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Unread 03-24-2003, 10:26 PM
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I need tips on Starting a New Team.

I'm looking to start a new team closer to my home area. Anybody have experience with this?

I need a School, Sponsors and Engineers/Mentors. I'd like to hear some experiences on how you've gone about getting these resources. I already have some interested engineers, but I'll need more.

My first step is to get the school or schools. What approach is required to do this? A letter to the Principal? Barge into his office?

I'm going to take this one step at a time. I will also chronicle the process for future teams to use as a guide. That is if it all works out of course.
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Unread 03-24-2003, 11:39 PM
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First, don't do it all by yourself. Starting a team is hard, so I'm assuming starting one without help is worse. My best advice is to approach a high school and see if you can talk to a shop class or small group of students to get them motivated.

After finding a high school, see if you can find an engineering firm to help you out. College students help out too. Approach local businesses and ask for their support. Somtimes people are more willing to help out than you think. It helps to talk to veteran teams and sit in on a couple of their meetings, too.

But most of all, keep an open mind. Nobody says you have to have a traditional team. You can be from different states, private schools, or career centers - either way, you're educating and inspiring someone who wouldn't have had that chance before FIRST came along.
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Unread 03-24-2003, 11:49 PM
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You can't have a team without members. Engineers, school backing, corporate funding, none of it make a difference without the motivated members to make it happen.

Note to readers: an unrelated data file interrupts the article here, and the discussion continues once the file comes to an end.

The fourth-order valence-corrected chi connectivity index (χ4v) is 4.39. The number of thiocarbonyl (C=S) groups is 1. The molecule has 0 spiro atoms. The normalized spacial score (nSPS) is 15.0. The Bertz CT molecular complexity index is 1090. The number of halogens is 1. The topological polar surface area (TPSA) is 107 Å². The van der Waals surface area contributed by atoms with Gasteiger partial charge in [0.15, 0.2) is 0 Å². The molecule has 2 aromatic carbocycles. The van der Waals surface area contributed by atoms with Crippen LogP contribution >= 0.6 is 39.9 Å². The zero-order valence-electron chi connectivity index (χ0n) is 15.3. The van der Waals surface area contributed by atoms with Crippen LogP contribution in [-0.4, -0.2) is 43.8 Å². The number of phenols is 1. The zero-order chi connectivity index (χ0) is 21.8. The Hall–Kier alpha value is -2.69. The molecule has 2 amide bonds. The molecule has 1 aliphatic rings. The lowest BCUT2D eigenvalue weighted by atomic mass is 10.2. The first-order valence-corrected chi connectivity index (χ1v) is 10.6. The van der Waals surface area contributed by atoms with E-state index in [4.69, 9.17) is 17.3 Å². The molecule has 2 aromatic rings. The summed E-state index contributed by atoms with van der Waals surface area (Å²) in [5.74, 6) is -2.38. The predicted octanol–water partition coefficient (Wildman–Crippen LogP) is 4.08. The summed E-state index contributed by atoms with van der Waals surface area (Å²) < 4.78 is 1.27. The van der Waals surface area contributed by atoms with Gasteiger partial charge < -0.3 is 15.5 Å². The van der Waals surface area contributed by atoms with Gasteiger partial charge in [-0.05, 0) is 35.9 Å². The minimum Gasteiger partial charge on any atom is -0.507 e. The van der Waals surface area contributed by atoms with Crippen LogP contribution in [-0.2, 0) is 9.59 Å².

In any case, 10 students will make a bigger impression on whoever you talk to than just one.
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Unread 03-25-2003, 01:58 AM
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(went through this experience myself - sorta)

See if the school already has an existing tech-oriented club, a robotics, engineering, electronics, computer, whatever club that can be "converted" into a robotics team. (We already had a robotics club that did BotBall when i asked to start a FIRST team.)

once you've got a target group of students, go to their meetings, talk to the leaders, and see if they'll let you make a little FIRST sales pitch. doesnt' need to be dramataic. Show them the game animation for this year, and explain to them the spirit of FIRST. Trust me, they'll listen

our robotics team actually more or less ignored the FIRST thing and went on it's previous course of preparing for BotBall until I met up with Patrick and the rest of MVRT at the Cal Games, and invited them over to give a little talk. I'm assuming you probably won't need to do this cause you're already a FIRST veteran and know what you're talking about. but after they came and talked, everyone was just REALLY PSYCHED, and started to go to WRRF meetings, etc.


so basically (in my experience,) it was a.) grab the students, b.) get a mentor/regional forum, c.) register

We really didn't bother with the administrative details because there was already a foundation for a team there, and all we had to do was get interested and register.

if you don't already have a team, ignore everything above
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Unread 03-25-2003, 10:08 AM
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I know that before our team ever started Mr. Florence (Our head honcho) had andy baker (team 45) over to the school and they had the robot running in the entry way to the school at lunch, we all saw it as we were going out and were all "Woah, i can build that?!?!?" thus how it all began here...

So maybe if you can talk to another team in the area and have them come and do a demonstration at schools. We have been doing convos at elementry, middle, and some high school demonstrations for 3 years now and it helps bring new faces in from the community.
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Unread 03-25-2003, 10:15 AM
Katie Reynolds Katie Reynolds is offline
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Rook: Hey, I'm trying to start a new team up as well. Here's how I've been handling things.